1. I try not to fear death although I am angry about the death of others. Feel cheated and robbed. Some very wonderful delightful people have died and this is not fair. I do want to remain and die clean and sober. To have all my amends made and to leave no debt. I worry more about what kind of death I may have. Have anxiety that it may be the slow evaporation of cancer or Alzheimers. As a mason I will be cremated in my apron and want my ashes thrown to the wind from a certain bridge here in Miami. I have reminded my not so responsible daughter over and over again to make sure the wind is at her back. I do not want my ashes to blow back and be run over by cars and get killed again.

    • The very notion of death stirs very strong emotions in most people, at least when we sit down or take a stroll and really think about it.
      That is a creative idea, your plans for your ashes. I think that I would like to be buried by a little white church with a quote from “Whispering Hope” – my favorite hymn 🙂

    • A similar thought used to strike me often! All of my plans for my future seemed so up-in-the-air that I considered the reason for nothing working out was becase someone ‘upstairs’ didn’t bother to arrange my life, so I must be destined to die, then.
      Thanks, Thoughts Madame 🙂

  2. Lately I’ve been studying too many diseases, and I’ve had too many family members with that horrible disease Cancer, not to have imagined my death more than once. It’s a strange thought, thinking one day you won’t exist, and that just like that it could all be over. But I do believe in reincarnation, mostly because I would hope that anything I cannot achieve in this life, I may get a chance to do in the next (or so I hope).

    I was nearly in tears reading this post; you have a true talent for capturing moments. I truly hope this first key works, and if not I’ll still be here praying for the next key to work 😉 Xxx

    • Howdy Mandii Madame!! It’s great to hear from you! 🙂
      After reading about even mental disorders that hinder quality of life it makes me extremely grateful to not be handicapped by either mental or physical malady. I believe in a creator (I’m Christian – the kind that practices what I preach) so I wrestled with my fear of death- I still do. Because there’s this fear also that I’m not ‘right with God’, because if the way to heaven is ‘straight and narrow’ and very little pass, I sometimes feel like it’s as though it’s an ultimate exam that will send me into condemnation if I don’t score 100, even though I know it’s not true.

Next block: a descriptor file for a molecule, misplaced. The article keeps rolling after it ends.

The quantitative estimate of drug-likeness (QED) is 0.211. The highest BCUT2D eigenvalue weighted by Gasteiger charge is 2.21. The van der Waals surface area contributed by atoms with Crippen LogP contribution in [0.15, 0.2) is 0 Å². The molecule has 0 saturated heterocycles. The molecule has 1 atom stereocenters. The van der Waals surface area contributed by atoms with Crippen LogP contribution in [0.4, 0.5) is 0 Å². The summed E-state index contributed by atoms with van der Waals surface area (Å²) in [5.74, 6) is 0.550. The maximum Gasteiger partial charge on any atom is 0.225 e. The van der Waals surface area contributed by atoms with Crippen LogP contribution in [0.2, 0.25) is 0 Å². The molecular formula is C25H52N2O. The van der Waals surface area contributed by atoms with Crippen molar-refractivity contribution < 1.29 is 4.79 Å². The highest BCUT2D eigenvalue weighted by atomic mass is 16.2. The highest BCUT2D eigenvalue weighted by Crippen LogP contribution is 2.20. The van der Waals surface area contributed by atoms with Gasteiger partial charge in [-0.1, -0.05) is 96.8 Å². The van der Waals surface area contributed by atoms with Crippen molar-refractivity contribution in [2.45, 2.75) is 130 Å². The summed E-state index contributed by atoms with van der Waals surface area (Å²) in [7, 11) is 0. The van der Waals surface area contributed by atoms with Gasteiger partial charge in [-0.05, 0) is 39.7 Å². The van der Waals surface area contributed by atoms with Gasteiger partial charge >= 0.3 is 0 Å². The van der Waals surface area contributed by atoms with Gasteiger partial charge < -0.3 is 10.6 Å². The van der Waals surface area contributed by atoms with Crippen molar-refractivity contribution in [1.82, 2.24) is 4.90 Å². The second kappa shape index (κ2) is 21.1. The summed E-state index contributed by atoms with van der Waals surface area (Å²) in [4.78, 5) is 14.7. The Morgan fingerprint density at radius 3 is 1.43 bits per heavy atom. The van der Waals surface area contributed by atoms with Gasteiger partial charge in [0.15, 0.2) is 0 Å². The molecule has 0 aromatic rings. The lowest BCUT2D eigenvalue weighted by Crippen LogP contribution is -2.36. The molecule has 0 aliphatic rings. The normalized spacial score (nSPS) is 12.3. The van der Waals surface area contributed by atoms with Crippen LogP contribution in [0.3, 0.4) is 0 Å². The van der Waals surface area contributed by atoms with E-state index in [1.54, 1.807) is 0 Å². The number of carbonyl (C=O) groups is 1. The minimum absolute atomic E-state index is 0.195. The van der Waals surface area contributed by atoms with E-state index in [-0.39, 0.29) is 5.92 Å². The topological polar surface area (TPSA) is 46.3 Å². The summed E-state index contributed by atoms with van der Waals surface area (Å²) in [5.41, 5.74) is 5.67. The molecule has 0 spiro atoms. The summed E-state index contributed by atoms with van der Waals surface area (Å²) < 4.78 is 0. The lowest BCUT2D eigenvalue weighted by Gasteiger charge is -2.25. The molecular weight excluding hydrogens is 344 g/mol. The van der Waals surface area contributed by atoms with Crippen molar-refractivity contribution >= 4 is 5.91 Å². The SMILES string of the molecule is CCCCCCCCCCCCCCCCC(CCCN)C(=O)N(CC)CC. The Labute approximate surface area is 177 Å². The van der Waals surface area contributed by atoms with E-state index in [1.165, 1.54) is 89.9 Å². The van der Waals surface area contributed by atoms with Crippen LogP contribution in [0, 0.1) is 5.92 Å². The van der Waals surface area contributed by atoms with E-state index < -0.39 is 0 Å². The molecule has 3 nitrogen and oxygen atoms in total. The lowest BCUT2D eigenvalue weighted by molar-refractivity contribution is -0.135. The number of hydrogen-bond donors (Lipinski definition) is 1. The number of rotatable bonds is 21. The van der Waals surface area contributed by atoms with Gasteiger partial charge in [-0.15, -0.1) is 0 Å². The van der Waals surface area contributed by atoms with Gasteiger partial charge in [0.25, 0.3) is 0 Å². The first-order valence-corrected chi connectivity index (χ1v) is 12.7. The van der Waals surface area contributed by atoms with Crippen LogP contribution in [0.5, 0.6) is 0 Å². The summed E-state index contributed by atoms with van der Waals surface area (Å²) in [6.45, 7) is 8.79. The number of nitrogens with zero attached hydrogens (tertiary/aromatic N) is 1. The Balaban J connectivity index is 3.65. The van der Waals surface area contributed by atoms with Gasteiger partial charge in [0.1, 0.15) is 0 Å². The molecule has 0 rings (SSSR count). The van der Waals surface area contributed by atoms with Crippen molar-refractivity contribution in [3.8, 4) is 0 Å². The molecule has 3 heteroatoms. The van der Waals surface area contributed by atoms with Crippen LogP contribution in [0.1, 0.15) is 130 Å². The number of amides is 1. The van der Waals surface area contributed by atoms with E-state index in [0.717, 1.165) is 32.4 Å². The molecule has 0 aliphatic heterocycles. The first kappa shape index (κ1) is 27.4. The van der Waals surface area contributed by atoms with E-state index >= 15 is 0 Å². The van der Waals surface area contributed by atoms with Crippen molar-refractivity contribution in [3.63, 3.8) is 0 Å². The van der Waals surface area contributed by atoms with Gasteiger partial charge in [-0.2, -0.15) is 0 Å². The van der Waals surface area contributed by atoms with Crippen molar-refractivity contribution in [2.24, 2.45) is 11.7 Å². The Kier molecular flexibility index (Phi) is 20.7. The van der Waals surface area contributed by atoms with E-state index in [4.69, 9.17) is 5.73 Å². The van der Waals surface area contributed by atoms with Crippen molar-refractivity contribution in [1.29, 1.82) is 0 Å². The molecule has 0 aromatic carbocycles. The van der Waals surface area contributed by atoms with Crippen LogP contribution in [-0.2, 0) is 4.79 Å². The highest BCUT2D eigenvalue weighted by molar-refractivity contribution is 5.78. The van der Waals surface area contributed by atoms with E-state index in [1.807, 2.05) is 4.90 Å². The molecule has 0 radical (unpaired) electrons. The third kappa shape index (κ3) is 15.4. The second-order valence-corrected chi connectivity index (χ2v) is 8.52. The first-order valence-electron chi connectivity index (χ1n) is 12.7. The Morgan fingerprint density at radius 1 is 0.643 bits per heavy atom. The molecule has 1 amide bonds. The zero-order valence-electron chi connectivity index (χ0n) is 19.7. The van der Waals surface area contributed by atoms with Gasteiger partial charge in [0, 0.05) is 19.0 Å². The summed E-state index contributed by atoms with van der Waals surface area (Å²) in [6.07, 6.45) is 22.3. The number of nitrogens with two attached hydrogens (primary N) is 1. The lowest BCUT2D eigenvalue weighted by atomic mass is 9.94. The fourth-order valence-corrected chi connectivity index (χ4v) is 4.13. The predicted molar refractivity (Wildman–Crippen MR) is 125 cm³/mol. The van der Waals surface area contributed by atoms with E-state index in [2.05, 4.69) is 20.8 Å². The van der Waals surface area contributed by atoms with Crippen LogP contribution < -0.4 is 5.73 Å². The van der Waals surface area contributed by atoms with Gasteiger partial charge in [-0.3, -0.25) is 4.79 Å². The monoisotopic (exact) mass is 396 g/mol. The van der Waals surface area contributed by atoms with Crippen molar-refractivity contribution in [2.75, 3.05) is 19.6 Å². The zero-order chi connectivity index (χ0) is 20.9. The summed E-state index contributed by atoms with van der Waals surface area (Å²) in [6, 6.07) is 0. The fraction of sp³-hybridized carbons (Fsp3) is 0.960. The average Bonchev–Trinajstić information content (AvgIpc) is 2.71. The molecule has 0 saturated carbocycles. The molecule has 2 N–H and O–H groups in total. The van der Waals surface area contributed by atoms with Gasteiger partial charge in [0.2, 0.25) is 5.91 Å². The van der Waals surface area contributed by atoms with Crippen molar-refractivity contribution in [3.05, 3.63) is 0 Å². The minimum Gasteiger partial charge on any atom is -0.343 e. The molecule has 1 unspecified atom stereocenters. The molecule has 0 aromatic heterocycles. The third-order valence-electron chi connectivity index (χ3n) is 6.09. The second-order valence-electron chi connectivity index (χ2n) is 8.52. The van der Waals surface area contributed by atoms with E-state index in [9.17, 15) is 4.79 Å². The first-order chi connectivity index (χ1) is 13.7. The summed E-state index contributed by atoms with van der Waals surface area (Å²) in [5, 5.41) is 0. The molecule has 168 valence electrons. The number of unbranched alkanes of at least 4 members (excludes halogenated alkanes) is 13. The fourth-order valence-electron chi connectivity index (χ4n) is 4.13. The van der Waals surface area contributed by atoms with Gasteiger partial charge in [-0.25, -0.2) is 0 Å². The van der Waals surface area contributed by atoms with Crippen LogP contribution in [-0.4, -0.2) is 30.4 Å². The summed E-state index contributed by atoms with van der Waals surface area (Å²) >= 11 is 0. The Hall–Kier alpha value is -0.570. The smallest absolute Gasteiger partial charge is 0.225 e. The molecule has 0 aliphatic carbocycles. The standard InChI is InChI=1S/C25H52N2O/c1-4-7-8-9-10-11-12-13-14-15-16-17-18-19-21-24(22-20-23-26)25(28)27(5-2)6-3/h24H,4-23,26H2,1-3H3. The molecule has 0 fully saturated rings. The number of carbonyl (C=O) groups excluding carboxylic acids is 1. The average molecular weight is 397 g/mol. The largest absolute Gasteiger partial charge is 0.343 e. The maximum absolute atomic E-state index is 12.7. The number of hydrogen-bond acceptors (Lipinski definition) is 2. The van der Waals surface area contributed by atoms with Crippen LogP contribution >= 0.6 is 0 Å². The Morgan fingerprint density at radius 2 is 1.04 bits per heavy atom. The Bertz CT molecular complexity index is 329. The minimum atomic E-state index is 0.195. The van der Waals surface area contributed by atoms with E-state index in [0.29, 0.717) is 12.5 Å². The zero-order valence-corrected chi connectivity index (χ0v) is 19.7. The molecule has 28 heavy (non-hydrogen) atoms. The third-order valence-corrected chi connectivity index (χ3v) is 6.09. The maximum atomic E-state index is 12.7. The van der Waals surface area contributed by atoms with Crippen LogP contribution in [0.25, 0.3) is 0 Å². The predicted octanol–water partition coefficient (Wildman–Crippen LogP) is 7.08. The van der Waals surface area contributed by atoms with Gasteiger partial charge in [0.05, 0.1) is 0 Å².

3. very well captured. the more we try to escape the tighter fear grips us. and some of us over analyse every aspect of our lives (applicable not only to psychology students, but many more).
    Its time we face all fears, try analyzing less, and live life for what it is and not what we expect it to be.

    • I suppose what I find most difficult is the truly subconscious nature of what’s happening to me. I would love to avoid analysis – it’s my golden rule to never take a personality test or exam my own mind, I don’t like it. But apparently I’m not analyzing enough or perhaps, not in the right way. Every day I witness psychological actions diectly affecting my physiology. It’s like when a strong emotion causes goosebumps – but on steriods. Always great of you to stop by, Abhishek 🙂

  4. Funny, I have never really feared death, and sadly, for many many years in my late teens, early twenties, I wanted it to come and get me, fortunately for me, it never did. Do I fear it now? Not sure, but I fear old age, and what happens to us when we become old and frail and I kind of hope I don’t live long enough to go through that, which I cannot help but say…in a way, I fear ageing more than I fear death…

    • Life expectancy has gone up in the past few decades because of advances in medicine and sanitation. Some people believe we simply weren’t meant to live into our 70’s, the body shuts down, one system after another, and it might be considered a mercy if we did die young.

  5. I suppose there is simply living to live. To witness the future, share wisdom when someone will pause a moment to listen, and attempt to find beautiful things in a wretched world. But I do agree that when life has lost it’s zeal and, in its place, helplessness and dependance, living to live doesn’t sound so grand.

  6. Pingback: Free Association and Unwitting Mentors | The Last Classic